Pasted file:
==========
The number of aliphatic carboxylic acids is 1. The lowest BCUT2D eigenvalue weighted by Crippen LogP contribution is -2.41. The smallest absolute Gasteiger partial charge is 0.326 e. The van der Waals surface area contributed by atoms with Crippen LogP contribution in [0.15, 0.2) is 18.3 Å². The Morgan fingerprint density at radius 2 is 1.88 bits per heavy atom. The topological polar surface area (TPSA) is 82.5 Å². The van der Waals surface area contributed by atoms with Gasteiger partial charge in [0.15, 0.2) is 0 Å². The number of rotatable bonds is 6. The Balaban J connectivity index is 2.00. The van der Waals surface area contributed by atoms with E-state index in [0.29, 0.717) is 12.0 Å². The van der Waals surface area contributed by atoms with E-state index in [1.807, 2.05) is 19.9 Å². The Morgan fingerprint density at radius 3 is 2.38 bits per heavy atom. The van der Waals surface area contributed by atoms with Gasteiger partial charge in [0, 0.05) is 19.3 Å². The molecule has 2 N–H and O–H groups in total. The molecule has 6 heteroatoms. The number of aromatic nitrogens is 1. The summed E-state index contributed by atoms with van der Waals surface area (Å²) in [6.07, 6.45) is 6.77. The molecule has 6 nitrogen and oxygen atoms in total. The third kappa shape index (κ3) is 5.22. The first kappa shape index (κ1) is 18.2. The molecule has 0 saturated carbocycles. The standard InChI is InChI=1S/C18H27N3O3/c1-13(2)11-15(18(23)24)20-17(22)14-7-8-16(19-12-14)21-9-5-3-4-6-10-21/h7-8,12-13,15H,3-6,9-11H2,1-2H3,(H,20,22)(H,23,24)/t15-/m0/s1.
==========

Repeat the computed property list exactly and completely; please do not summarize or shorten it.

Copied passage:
The number of aliphatic carboxylic acids is 1. The lowest BCUT2D eigenvalue weighted by Crippen LogP contribution is -2.41. The smallest absolute Gasteiger partial charge is 0.326 e. The van der Waals surface area contributed by atoms with Crippen LogP contribution in [0.15, 0.2) is 18.3 Å². The Morgan fingerprint density at radius 2 is 1.88 bits per heavy atom. The topological polar surface area (TPSA) is 82.5 Å². The van der Waals surface area contributed by atoms with Gasteiger partial charge in [0.15, 0.2) is 0 Å². The number of rotatable bonds is 6. The Balaban J connectivity index is 2.00. The van der Waals surface area contributed by atoms with E-state index in [0.29, 0.717) is 12.0 Å². The van der Waals surface area contributed by atoms with E-state index in [1.807, 2.05) is 19.9 Å². The Morgan fingerprint density at radius 3 is 2.38 bits per heavy atom. The van der Waals surface area contributed by atoms with Gasteiger partial charge in [0, 0.05) is 19.3 Å². The molecule has 2 N–H and O–H groups in total. The molecule has 6 heteroatoms. The number of aromatic nitrogens is 1. The summed E-state index contributed by atoms with van der Waals surface area (Å²) in [6.07, 6.45) is 6.77. The molecule has 6 nitrogen and oxygen atoms in total. The third kappa shape index (κ3) is 5.22. The first kappa shape index (κ1) is 18.2. The molecule has 0 saturated carbocycles. The standard InChI is InChI=1S/C18H27N3O3/c1-13(2)11-15(18(23)24)20-17(22)14-7-8-16(19-12-14)21-9-5-3-4-6-10-21/h7-8,12-13,15H,3-6,9-11H2,1-2H3,(H,20,22)(H,23,24)/t15-/m0/s1.